Cthulhu Apocalypse: An Extract

by Gareth Hanrahan

[This is an extract from the introduction to the forthcoming installment of the Cthulhu Apocalypse series. Previous installments are The Dead White World, a set of three linked adventures, and The Apocalyse Machine, the rules engine for creating your own apocalypse.]

 

It is now the summer of 1939. The decision that the characters made in the alien city of Shk’hrnwr continues to haunt England. Horrors now stalk the empty and overgrown streets of the civilisation that once existed here. The passage of three long, strange years has transformed the world into an unrecognisable landscape of horrors. There are a few survivors, living in the ruins of the past, but under the unfathomable pressure of the Mythos, their humanity is slipping away, cracking and moulting in the process of becoming something new.

Three Years Gone…

What has happened to the player characters in the last three years? Presumably, they are all still alive (though if any of the players wish to retire their previous characters and create replacements, let them) and have found some place of refuge. This refuge must have

  • A source of fresh water, untainted by the Flowers
  • Easy access to scavenged canned food (or some other food source)
  • A place to hide from the Creatures.

Optionally,

  • Several other people beyond the player characters live there
  • The existence of the refuge is a mystery – there is no clear reason why the Creatures rarely come here
  • The refuge is a well-known landmark, perhaps a former police station, country house or hotel

Even if other people live at the refuge, the player characters are the leaders and defenders of the settlement.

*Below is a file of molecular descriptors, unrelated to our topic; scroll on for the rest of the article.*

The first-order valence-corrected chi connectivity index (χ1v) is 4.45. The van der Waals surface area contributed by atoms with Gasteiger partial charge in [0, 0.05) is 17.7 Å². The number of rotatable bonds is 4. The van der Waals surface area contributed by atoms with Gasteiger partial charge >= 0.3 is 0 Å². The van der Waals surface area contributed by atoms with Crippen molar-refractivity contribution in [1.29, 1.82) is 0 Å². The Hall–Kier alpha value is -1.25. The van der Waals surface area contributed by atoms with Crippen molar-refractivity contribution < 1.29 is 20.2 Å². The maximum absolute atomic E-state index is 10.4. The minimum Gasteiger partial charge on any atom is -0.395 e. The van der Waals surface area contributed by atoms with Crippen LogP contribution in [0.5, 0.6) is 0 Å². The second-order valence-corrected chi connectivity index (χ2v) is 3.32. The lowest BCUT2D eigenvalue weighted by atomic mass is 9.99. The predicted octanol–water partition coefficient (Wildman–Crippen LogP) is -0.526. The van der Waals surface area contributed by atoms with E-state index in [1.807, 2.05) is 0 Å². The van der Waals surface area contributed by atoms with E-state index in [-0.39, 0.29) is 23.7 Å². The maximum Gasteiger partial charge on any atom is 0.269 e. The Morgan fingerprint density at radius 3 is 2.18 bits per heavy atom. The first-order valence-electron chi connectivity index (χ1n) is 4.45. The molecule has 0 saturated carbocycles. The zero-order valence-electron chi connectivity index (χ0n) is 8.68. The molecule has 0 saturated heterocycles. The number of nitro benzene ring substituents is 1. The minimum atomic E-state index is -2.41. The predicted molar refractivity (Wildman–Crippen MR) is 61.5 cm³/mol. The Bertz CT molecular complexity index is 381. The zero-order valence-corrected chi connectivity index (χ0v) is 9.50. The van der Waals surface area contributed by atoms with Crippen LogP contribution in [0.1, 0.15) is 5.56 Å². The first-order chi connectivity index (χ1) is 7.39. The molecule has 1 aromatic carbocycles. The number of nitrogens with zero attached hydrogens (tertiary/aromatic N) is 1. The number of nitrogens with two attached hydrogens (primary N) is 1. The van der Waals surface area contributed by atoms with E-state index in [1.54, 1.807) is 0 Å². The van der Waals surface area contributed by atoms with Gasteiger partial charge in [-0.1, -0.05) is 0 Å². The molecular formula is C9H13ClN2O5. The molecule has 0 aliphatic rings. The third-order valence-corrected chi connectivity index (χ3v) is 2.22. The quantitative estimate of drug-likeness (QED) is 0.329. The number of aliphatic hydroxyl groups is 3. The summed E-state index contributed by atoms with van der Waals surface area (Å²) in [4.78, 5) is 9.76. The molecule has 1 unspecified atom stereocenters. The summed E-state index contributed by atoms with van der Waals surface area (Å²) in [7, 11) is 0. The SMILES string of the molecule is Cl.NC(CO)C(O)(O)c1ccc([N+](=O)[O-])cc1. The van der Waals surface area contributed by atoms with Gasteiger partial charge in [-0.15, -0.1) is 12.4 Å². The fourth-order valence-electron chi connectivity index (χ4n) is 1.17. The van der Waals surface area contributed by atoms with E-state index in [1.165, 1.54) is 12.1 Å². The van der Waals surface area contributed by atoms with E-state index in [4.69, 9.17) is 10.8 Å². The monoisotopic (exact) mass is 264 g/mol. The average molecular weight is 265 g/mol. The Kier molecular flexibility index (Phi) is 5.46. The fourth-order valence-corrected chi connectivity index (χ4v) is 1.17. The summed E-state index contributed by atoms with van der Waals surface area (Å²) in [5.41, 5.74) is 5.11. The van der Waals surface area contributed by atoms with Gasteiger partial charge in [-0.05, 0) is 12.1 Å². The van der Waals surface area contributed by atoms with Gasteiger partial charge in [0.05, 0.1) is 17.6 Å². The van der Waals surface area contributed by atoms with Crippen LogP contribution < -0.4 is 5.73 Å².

The refuge should not be

  • Mobile
  • Underground
  • Impregnable

or

  • Pleasant

Do not spend too much time detailing the refuge. It won’t last long (and let the players know that).

Alternatively, it is possible that there is no refuge. The characters might survive for years as scavengers and nomads, criss-crossing the wreck of England as they strive to avoid the ever-present Creatures.

It is worth reviewing The Decaying Earth section of The Apocalypse Machine for ideas on presenting the crumbling remains of human civilisation.

Downtime

Ask the players what transpired in the last three years. Did they run from the rise of the Deep Ones at Blackpool and flee to higher ground in the Yorkshire Dales? Perhaps they wandered in terror until they found a miraculous place of safety, or were scattered and travelled separately until they met up again recently.

Optionally, allow the players to each spend up to three points from Investigative Abilities of their choice, representing their characters’ activities and efforts during these three years. Benefits for spending these points are noted below. If a skill is not listed, then we couldn’t think of a suitable benefit – maybe you or your players can, though!